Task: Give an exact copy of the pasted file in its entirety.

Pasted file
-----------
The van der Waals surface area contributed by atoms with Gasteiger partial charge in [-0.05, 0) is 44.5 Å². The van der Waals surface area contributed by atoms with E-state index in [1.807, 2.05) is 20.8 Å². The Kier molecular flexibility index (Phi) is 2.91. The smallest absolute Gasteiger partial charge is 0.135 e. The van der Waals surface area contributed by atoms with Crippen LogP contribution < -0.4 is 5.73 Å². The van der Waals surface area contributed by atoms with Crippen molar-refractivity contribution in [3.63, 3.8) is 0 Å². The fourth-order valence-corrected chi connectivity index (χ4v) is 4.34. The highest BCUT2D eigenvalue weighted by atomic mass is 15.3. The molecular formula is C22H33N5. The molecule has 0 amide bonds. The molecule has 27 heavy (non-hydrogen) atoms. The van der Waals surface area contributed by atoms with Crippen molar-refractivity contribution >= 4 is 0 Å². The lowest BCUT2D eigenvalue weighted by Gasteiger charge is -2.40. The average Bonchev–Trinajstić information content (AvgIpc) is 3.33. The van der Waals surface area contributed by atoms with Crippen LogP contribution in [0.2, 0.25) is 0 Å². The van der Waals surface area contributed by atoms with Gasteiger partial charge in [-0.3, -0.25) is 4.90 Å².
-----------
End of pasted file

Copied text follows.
The van der Waals surface area contributed by atoms with Gasteiger partial charge in [-0.05, 0) is 44.5 Å². The van der Waals surface area contributed by atoms with E-state index in [1.807, 2.05) is 20.8 Å². The Kier molecular flexibility index (Phi) is 2.91. The smallest absolute Gasteiger partial charge is 0.135 e. The van der Waals surface area contributed by atoms with Crippen LogP contribution < -0.4 is 5.73 Å². The van der Waals surface area contributed by atoms with Crippen molar-refractivity contribution in [3.63, 3.8) is 0 Å². The fourth-order valence-corrected chi connectivity index (χ4v) is 4.34. The highest BCUT2D eigenvalue weighted by atomic mass is 15.3. The molecular formula is C22H33N5. The molecule has 0 amide bonds. The molecule has 27 heavy (non-hydrogen) atoms. The van der Waals surface area contributed by atoms with Crippen molar-refractivity contribution >= 4 is 0 Å². The lowest BCUT2D eigenvalue weighted by Gasteiger charge is -2.40. The average Bonchev–Trinajstić information content (AvgIpc) is 3.33. The van der Waals surface area contributed by atoms with Crippen LogP contribution in [0.2, 0.25) is 0 Å². The van der Waals surface area contributed by atoms with Gasteiger partial charge in [-0.3, -0.25) is 4.90 Å².